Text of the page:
So here's something self-indulgent: the twenty best historical monographs that I've ever actually read that have listings in one of my text file bibliographies. I was going to do something a little more strenuous and go for a top twenty list, but I'm in the midst of moving those over to a more sophisticated format. (Not that sophisticated: the Word2007 Source file system. I sure hope that Microsoft delivers a better version of this that I can transport the data to soon!) So I'd have to hunt down and retype a bunch of titles that deserve to be here. This suggests that the next list should be the even more interesting and eclectic "20 best historical monographs that aren't in my textfile bibliographies for some stupid reason."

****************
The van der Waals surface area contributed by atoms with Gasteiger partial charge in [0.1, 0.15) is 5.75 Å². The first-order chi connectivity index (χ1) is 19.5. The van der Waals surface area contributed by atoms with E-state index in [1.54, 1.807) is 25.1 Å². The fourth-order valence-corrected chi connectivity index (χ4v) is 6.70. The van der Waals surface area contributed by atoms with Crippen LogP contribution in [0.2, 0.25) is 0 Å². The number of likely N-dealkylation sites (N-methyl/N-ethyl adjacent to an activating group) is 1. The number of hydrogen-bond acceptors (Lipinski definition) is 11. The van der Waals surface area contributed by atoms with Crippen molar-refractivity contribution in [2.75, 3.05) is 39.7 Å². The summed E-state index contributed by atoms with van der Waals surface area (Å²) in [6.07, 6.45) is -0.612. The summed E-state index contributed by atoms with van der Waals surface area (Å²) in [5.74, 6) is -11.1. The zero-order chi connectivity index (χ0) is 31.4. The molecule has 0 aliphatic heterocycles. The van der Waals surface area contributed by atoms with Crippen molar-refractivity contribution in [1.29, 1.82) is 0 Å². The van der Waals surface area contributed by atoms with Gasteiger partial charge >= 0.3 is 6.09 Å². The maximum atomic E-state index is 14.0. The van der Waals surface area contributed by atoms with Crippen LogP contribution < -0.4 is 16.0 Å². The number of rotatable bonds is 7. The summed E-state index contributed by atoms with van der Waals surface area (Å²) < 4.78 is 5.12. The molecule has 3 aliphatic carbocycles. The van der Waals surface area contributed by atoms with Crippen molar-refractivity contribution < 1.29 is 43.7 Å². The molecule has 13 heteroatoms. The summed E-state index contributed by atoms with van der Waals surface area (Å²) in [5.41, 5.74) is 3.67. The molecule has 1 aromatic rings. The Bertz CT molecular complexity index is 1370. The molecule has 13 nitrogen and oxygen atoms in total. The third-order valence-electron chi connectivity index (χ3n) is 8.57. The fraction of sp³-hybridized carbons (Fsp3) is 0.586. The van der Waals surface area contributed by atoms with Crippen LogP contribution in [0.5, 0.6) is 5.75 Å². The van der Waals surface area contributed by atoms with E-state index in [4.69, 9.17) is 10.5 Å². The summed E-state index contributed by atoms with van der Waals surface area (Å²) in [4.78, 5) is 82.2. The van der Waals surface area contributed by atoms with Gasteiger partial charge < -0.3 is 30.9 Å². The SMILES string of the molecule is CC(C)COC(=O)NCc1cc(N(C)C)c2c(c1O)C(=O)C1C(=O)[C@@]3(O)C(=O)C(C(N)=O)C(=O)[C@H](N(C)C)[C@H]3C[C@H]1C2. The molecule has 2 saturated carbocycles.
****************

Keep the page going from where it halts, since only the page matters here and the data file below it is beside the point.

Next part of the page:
I'll get right on that.
Barker, Thomas Mack. Double Eagle and Crescent: Vienna's Second Turkish Siege and Its Historical Setting. Albany: State University of New York Press, 1967. One old fashioned military history. Because it's awesome.
Braudel, Fernand. La Méditerranée et le Monde Méditerranéen à l’epoque de Phillippe II. 2nd ed. Paris: Librairie A. Colin, 1966. Only one Braudel allowed.
Cochrane, Eric. Florence in the Forgotten Centuries, 1527-1800: A History of Florence and the Florentines in the Age of the Grand Dukes. Chicago: University of Chicago Press, 1973. More old-fashioned historiography, and more plainly obsolete; but still a nice read.
James, John. The Paladins: A Social History of the RAF Up to the Outbreak of WWII . London: MacDonald, 1990. It is beyond amazing how one writer can transform a field of study by good use of such a basic research tool.